Media Releases - 19 July 2022

Minister Plibersek sets timetable for national environmental law reform as State of the Environment report reveals national crisis

Gang gang cockatoos were recently listed as Endangered.
  • State of the Environment Report 2021 demonstrates the crisis arising from decades-long wilful neglect of nature and cultural heritage

  • New Environment Minister Tanya Plibersek acknowledges it is shocking reading and that the community no longer has trust in Australia’s environment laws

  • The Minister made clear that fundamental reform of Australia’s environmental laws and institutions is required and a priority for the Government

Today, new Environment Minister Tanya Plibersek released the long overdue State of the Environment Report 2021. As was widely expected, it paints a picture of Australia’s worsening nature crisis—Australia’s unique plants and animals continue to be added to threatened species lists, climate change is wreaking havoc on land and sea Country, and forests are being cleared, logged and degraded.

The Wilderness Society welcomes the timetable for environmental law reform outlined by the Minister today, and urges a greater focus on compliance and enforcement of existing environmental law in the meantime.

“Minister Plibersek today acknowledged in her address to the National Press Club that Australia is one of the world’s deforestation hotspots. Over 7 million ha of potential threatened species habitat was cleared or seriously degraded between 2000 and 2017 and the vast majority of deforestation is occurring without ever being assessed under national environmental laws,” said National Campaigns Director, Amelia Young.

“While the planned law reform is under way, it is vital that the out of control, and questionably legal deforestation is reined in, so that the destruction of threatened species habitat is stopped.

“The Minister’s commitment today to protect, restore and manage Australia’s natural environment needs to, as stated, begin with protection.

“This is a long overdue government commitment to some action—and the ambition Minister Plibersek outlined today must, by her own admission, be matched by achievement. There is little room for compromise if that action isn’t actually going to lead to the better outcomes that are so badly needed. If reforms are to be successful they will need to deliver on four key principles,” said Amelia Young.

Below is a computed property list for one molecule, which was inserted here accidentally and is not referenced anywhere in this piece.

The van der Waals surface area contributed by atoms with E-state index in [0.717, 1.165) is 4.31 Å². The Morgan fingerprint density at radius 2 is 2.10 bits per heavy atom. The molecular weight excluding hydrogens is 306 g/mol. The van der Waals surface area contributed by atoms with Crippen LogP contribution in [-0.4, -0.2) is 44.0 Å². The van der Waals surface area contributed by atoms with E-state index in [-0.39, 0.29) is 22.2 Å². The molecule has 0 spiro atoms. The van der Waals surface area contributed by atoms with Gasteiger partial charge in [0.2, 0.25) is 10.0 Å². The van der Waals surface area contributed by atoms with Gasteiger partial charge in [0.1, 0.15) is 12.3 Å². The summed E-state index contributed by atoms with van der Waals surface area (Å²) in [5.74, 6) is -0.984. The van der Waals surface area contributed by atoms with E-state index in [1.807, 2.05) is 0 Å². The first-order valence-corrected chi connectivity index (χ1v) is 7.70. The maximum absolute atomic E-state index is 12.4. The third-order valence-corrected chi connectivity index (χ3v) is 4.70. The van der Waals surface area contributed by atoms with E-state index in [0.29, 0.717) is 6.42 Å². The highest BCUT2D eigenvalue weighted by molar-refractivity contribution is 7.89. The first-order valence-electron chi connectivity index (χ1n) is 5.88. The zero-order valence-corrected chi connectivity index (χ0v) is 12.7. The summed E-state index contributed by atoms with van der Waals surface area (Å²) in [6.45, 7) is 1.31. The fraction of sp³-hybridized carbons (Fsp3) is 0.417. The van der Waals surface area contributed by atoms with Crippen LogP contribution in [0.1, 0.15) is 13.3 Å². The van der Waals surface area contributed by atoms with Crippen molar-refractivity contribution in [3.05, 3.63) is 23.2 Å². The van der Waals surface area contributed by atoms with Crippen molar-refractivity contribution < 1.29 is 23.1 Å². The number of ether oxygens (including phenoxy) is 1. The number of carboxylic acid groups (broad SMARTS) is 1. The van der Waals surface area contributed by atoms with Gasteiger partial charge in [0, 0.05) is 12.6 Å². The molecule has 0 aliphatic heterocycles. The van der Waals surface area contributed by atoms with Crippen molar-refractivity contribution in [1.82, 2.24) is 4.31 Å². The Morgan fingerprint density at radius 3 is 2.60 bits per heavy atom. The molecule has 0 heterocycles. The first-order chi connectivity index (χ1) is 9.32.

“Reformed laws will need to be effective and actually change the status quo of the destruction and degradation happening on the ground. They will need to be fair and apply across all sectors of the economy and society with no exceptions. They will need to have integrity and give the community a meaningful say in environmental decisions that affect them. And they will need to be forward looking. Nature clearly needs help to thrive—funding, science, institutions and real recovery and management efforts.

“This is a national crisis that’s been decades of wilful negligence in the making. Successive governments simply haven’t taken the crisis seriously, but what we are seeing now—not just in this report and the numerous others like it, but all around us when fires destroy ancient forests, or rivers run dry or a koala sighting becomes a rarity—are the very serious consequences of consistent inaction.

“Acting to protect nature from climate harm means stopping all new fossil fuel exploitation and discontinuing the mindless release of seabed for the fossil fuel sector to explore for more oil and gas. No more public funding of fossil fuel corporations is also necessary. This is so important because, as the Report authors noted, urgent emission reductions will improve the trajectory of almost every species and ecosystem across the country.

“We can’t let another five years go by, and wait for another State of the Environment Report, to act. Law reform, funding and investment, and improved state and federal government cooperation is vital, now.

“The SoE report’s findings are grim, but they can hardly be considered a surprise. Now governments and businesses must urgently change their approach.

“The State of the Environment report reinforces the scale and urgency of the action and investment required to protect our environment, climate and extraordinary cultural and natural heritage,” said Amelia Young. “The continued compromise of the natural world to vested interests will inevitably lead to the accelerating degradation of our shared environment and quality of life.”

For further comment contact Amelia Young on 0404 074 577 or Troy Beer on 0405 409 600.